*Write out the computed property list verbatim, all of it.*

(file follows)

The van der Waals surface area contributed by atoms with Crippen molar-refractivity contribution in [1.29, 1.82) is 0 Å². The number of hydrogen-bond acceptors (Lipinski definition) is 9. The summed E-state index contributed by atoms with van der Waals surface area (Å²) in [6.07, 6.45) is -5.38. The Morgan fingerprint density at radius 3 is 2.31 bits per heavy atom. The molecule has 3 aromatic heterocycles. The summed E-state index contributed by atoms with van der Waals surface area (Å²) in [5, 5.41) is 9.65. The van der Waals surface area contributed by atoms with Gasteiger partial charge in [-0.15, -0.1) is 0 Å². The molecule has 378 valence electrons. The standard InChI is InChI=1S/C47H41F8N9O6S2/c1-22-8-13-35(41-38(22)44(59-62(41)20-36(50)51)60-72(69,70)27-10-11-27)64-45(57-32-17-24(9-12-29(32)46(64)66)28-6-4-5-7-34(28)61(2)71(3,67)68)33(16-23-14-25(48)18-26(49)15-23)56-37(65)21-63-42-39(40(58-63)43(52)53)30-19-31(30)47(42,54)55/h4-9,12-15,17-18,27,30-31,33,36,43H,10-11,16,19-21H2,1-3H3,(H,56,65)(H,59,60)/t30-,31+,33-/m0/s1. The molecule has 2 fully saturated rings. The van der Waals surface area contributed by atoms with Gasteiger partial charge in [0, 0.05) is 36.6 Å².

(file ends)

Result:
The van der Waals surface area contributed by atoms with Crippen molar-refractivity contribution in [1.29, 1.82) is 0 Å². The number of hydrogen-bond acceptors (Lipinski definition) is 9. The summed E-state index contributed by atoms with van der Waals surface area (Å²) in [6.07, 6.45) is -5.38. The Morgan fingerprint density at radius 3 is 2.31 bits per heavy atom. The molecule has 3 aromatic heterocycles. The summed E-state index contributed by atoms with van der Waals surface area (Å²) in [5, 5.41) is 9.65. The van der Waals surface area contributed by atoms with Gasteiger partial charge in [-0.15, -0.1) is 0 Å². The molecule has 378 valence electrons. The standard InChI is InChI=1S/C47H41F8N9O6S2/c1-22-8-13-35(41-38(22)44(59-62(41)20-36(50)51)60-72(69,70)27-10-11-27)64-45(57-32-17-24(9-12-29(32)46(64)66)28-6-4-5-7-34(28)61(2)71(3,67)68)33(16-23-14-25(48)18-26(49)15-23)56-37(65)21-63-42-39(40(58-63)43(52)53)30-19-31(30)47(42,54)55/h4-9,12-15,17-18,27,30-31,33,36,43H,10-11,16,19-21H2,1-3H3,(H,56,65)(H,59,60)/t30-,31+,33-/m0/s1. The molecule has 2 fully saturated rings. The van der Waals surface area contributed by atoms with Gasteiger partial charge in [0, 0.05) is 36.6 Å².